Far more fascinating than any entomology lesson, American filmmaker Jessica Oreck’s debut captures the essence of a centuries-old Japanese subculture that has an acute enthusiasm for insects. Her unconventional approach to science education is never dull, unearthing a surprising national love affair with bugs. Oreck sets her documentary to the rhythm of traditional Japanese culture, with its attention to detail, appreciation of harmony and search for revelation in what to others might seem mundane. The philosophies of revered author and anatomist Dr. Takeshi Yoro’s are woven in, too, as the viewer is encouraged, as Oreck tell us, to “observe the world from an uncommon perspective on nature, beauty, that will shift the familiar to the fantastic. It just might change not only the way we think about bugs, but the way we think about life.” —AFI Film Festival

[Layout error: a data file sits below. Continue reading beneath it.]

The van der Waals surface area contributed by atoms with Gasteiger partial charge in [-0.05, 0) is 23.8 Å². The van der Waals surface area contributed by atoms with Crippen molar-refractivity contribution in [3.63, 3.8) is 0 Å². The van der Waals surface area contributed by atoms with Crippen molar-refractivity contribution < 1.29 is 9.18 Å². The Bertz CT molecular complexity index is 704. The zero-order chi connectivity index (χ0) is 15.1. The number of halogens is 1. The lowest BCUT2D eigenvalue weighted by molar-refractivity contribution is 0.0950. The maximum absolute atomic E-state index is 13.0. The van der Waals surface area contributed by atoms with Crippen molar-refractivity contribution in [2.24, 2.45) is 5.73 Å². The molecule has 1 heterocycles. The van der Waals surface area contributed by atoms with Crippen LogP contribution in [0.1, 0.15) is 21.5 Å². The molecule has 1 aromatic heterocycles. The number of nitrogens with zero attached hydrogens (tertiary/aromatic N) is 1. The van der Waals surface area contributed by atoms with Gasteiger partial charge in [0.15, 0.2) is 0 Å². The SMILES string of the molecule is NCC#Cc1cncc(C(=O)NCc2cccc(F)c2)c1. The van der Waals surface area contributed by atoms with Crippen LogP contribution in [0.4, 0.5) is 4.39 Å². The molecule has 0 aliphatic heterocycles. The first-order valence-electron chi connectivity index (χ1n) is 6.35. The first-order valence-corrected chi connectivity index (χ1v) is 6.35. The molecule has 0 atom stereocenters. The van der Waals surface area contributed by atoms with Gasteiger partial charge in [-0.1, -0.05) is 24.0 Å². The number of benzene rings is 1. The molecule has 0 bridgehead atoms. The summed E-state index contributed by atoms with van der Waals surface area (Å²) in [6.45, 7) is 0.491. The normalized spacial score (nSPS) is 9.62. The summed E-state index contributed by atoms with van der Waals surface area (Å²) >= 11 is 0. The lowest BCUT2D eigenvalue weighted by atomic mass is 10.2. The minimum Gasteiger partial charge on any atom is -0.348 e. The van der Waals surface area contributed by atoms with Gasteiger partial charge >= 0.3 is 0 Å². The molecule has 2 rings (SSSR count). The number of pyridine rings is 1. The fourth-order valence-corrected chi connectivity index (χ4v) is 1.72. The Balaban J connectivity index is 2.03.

I absolutely suggest to see Yves Scagliola's "The Beast Within" (2007) for some consideration/insights about a human "culture" concerning here animals treatments. A different approach from Oreck's film but necessary to grasp the essence of these sub-(and mass..) culture.
Very interesting- factually and philosophically. One of the best parts about the movie is how the director used visuals of mundane Japanese life and juxtaposed them with visuals of insect life. A documentary that is as rewarding with information as it is with artistic direction. Really good!